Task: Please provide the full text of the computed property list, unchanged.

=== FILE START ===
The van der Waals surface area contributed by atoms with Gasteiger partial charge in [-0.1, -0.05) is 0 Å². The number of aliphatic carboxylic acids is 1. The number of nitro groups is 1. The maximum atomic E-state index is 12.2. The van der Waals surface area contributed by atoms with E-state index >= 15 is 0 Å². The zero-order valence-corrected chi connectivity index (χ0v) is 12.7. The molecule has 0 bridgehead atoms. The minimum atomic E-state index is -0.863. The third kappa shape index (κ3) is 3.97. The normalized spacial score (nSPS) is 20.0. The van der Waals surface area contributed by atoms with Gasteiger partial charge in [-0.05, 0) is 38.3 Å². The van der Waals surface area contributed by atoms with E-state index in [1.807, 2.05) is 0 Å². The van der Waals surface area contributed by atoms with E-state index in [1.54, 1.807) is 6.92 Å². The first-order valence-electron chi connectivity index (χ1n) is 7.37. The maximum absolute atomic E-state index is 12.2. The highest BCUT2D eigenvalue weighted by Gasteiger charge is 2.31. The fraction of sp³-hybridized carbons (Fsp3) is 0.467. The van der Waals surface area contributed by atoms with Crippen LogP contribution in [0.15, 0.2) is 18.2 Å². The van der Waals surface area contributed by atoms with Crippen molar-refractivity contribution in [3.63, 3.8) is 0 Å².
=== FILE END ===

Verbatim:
The van der Waals surface area contributed by atoms with Gasteiger partial charge in [-0.1, -0.05) is 0 Å². The number of aliphatic carboxylic acids is 1. The number of nitro groups is 1. The maximum atomic E-state index is 12.2. The van der Waals surface area contributed by atoms with E-state index >= 15 is 0 Å². The zero-order valence-corrected chi connectivity index (χ0v) is 12.7. The molecule has 0 bridgehead atoms. The minimum atomic E-state index is -0.863. The third kappa shape index (κ3) is 3.97. The normalized spacial score (nSPS) is 20.0. The van der Waals surface area contributed by atoms with Gasteiger partial charge in [-0.05, 0) is 38.3 Å². The van der Waals surface area contributed by atoms with E-state index in [1.807, 2.05) is 0 Å². The van der Waals surface area contributed by atoms with E-state index in [1.54, 1.807) is 6.92 Å². The first-order valence-electron chi connectivity index (χ1n) is 7.37. The maximum absolute atomic E-state index is 12.2. The highest BCUT2D eigenvalue weighted by Gasteiger charge is 2.31. The fraction of sp³-hybridized carbons (Fsp3) is 0.467. The van der Waals surface area contributed by atoms with Crippen LogP contribution in [0.15, 0.2) is 18.2 Å². The van der Waals surface area contributed by atoms with Crippen molar-refractivity contribution in [3.63, 3.8) is 0 Å².